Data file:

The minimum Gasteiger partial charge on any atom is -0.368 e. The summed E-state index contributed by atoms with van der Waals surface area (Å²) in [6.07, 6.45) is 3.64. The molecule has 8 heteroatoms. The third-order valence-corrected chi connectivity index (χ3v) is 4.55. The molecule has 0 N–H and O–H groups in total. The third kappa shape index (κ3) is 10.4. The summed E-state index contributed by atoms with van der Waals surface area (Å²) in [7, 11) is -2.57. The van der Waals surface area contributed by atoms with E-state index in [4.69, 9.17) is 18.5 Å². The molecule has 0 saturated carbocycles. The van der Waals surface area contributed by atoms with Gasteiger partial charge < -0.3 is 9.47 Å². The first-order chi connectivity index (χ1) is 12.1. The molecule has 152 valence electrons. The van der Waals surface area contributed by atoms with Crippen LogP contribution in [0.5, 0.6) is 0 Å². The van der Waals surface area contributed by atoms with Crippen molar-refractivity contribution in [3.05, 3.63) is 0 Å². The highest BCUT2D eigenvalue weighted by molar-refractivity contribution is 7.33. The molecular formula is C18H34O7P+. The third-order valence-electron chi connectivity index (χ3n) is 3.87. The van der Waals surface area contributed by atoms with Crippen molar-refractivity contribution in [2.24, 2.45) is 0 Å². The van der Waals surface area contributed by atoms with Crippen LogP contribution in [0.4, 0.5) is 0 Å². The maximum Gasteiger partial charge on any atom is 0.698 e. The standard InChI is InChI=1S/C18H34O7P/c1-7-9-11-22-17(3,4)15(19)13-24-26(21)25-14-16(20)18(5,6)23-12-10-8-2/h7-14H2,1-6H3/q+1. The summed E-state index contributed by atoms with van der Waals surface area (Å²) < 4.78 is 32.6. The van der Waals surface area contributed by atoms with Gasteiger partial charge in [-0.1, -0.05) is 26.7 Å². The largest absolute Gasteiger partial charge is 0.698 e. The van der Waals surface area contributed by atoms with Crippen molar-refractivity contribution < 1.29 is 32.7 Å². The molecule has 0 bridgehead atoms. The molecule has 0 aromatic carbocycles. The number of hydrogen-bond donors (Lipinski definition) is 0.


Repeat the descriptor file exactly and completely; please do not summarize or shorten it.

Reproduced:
The minimum Gasteiger partial charge on any atom is -0.368 e. The summed E-state index contributed by atoms with van der Waals surface area (Å²) in [6.07, 6.45) is 3.64. The molecule has 8 heteroatoms. The third-order valence-corrected chi connectivity index (χ3v) is 4.55. The molecule has 0 N–H and O–H groups in total. The third kappa shape index (κ3) is 10.4. The summed E-state index contributed by atoms with van der Waals surface area (Å²) in [7, 11) is -2.57. The van der Waals surface area contributed by atoms with E-state index in [4.69, 9.17) is 18.5 Å². The molecule has 0 saturated carbocycles. The van der Waals surface area contributed by atoms with Gasteiger partial charge < -0.3 is 9.47 Å². The first-order chi connectivity index (χ1) is 12.1. The molecule has 152 valence electrons. The van der Waals surface area contributed by atoms with Crippen LogP contribution in [0.5, 0.6) is 0 Å². The van der Waals surface area contributed by atoms with Crippen molar-refractivity contribution in [3.05, 3.63) is 0 Å². The highest BCUT2D eigenvalue weighted by molar-refractivity contribution is 7.33. The molecular formula is C18H34O7P+. The third-order valence-electron chi connectivity index (χ3n) is 3.87. The van der Waals surface area contributed by atoms with Crippen molar-refractivity contribution in [2.24, 2.45) is 0 Å². The van der Waals surface area contributed by atoms with Crippen LogP contribution in [0.4, 0.5) is 0 Å². The maximum Gasteiger partial charge on any atom is 0.698 e. The standard InChI is InChI=1S/C18H34O7P/c1-7-9-11-22-17(3,4)15(19)13-24-26(21)25-14-16(20)18(5,6)23-12-10-8-2/h7-14H2,1-6H3/q+1. The summed E-state index contributed by atoms with van der Waals surface area (Å²) < 4.78 is 32.6. The van der Waals surface area contributed by atoms with Gasteiger partial charge in [-0.1, -0.05) is 26.7 Å². The largest absolute Gasteiger partial charge is 0.698 e. The van der Waals surface area contributed by atoms with Crippen molar-refractivity contribution < 1.29 is 32.7 Å². The molecule has 0 bridgehead atoms. The molecule has 0 aromatic carbocycles. The number of hydrogen-bond donors (Lipinski definition) is 0.